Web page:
Theatre life, with its quarrels and muddles and vanities, is a form of lunacy: but the moonbeams of that lunacy can be of a radiance that does indeed reward. The occasional miracle of the theatre its inhabitants know: indeed, by it they live.
Ivor Brown, Shakespeare
|Sunset, Drake’s Wharf, Royal William Yard.|
Photo by EP
Sunday morning I have just added to my too heavy luggage by buying the huge bulk of The Sunday Times at Plymouth railway station. I have a very large bruise on my upper right thigh though the sensitivity is located in my buttock bone. The acupuncturist, a Mr Ding, dealt with it during the last of three visits for my traumatized left kneecap. Mr Ding rang the right bells I trust, but I have been climbing rather than hopping onto buses in Plymouth, and oh so slowly wrenching myself out of taxis like a genuine geriatric for the last weeks.
I collapsed twice back in Wellington, New Zealand nearly six years ago. Paradoxically the stroke must have engineered two perfect stage falls – not a bruise nor a troubled joint; well I think I cut my head. However it was the other night on stage in Plymouth, in pursuit of a convincing dramatic recreation of the very same stroke, that, inexpertly, I fell too heavily on my arse, having already ten days before fell off the platform whilst entering Lear’s hovel during rehearsal.
I suspect Doctor Theatre has been every bit as good as Mr Ding, better perhaps at allowing me to prance up and down and even attempt an autumn leaf in the wind on Michael Vale’s sheer white steep incline of a worthy scaffold. The good Doctor’s endorphins, or whatever he induces, faithfully took effect nightly at the five-minute call.
|Me age twenty-two.|
Gisborne Photo News
Sunday evening I met a middle-aged man on the railway platform this morning, who had been a touring member of a band in his youth. He was off to Brighton to give some lectures and remembered not at all fondly his days of one-night international gigs and lots of alcohol. He asked how I found touring ‘at your age’. This sort of thing I get a lot now; people even ask me ‘Do you still do any acting?’ It surprises me, since, even struggling with rather too much luggage and the gnawing knee and buttock, essentially I feel I’m the same Petherbridge who went on tour to New Zealand in 1958 or with Trelawny of the ‘Wells’ in 1965 (a rave review I see in today’s Sunday Times for the new Donmar revival of the dear old play, ‘with’, it is claimed, ‘some most respectful additions and ornamentations’).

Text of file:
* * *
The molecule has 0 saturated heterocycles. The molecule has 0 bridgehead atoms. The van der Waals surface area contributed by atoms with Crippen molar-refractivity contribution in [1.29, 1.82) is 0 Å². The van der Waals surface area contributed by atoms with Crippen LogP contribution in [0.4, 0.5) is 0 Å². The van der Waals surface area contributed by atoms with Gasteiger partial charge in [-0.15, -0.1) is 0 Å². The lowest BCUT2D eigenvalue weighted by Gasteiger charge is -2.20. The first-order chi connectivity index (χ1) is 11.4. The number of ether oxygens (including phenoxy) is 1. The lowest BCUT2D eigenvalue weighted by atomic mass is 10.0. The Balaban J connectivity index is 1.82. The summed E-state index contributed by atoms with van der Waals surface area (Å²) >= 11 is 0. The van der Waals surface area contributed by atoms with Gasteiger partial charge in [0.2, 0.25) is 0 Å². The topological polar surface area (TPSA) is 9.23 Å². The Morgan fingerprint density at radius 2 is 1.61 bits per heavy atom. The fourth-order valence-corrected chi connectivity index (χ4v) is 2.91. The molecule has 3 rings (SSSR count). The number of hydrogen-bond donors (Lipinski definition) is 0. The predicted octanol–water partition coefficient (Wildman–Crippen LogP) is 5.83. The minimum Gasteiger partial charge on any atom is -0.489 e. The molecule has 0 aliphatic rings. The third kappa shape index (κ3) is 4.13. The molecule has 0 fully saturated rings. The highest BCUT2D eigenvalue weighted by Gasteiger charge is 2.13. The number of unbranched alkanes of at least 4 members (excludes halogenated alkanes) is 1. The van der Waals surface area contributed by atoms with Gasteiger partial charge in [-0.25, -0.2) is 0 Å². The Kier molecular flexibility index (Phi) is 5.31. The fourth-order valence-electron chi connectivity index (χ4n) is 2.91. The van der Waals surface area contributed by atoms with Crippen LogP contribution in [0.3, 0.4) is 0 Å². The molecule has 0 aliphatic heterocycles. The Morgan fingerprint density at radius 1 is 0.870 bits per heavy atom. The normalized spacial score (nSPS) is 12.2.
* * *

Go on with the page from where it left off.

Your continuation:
|As Ferdinand Gadd with Louise Purnell (Rose Trelawny) |
and Pauline Taylor (Imogen Parrott).
Photo by Angus McBean
Critic and novelist Christopher Hart has fallen for the Victorian theatrical glories of the play completely. Clearly Arthur Wing Pinero’s ‘great achievement’ creates as much affection now in at least one critic’s heart as it did in my twenty-seven-year-old heart when it provided me with my first good part at the National all those eons ago. I feel I could don the wig and yellow suit designed for my Ferdinand Gadd by Motley and go on, given a day or two to let out the waist a touch and brush up the lines: ‘Avonia, there’s something to lay hold of here. I’ll think this over. … I’ll play it!’
|With Maggie Smith as Avonia.|
Photo by Zoe Dominic
Tuesday we head to Liverpool ...
|‘Have Lear, will travel’.|
Rehearsal photo by KR
Read the first crop of reviews of My Perfect Mind here. And view a series of production shots on Flickr.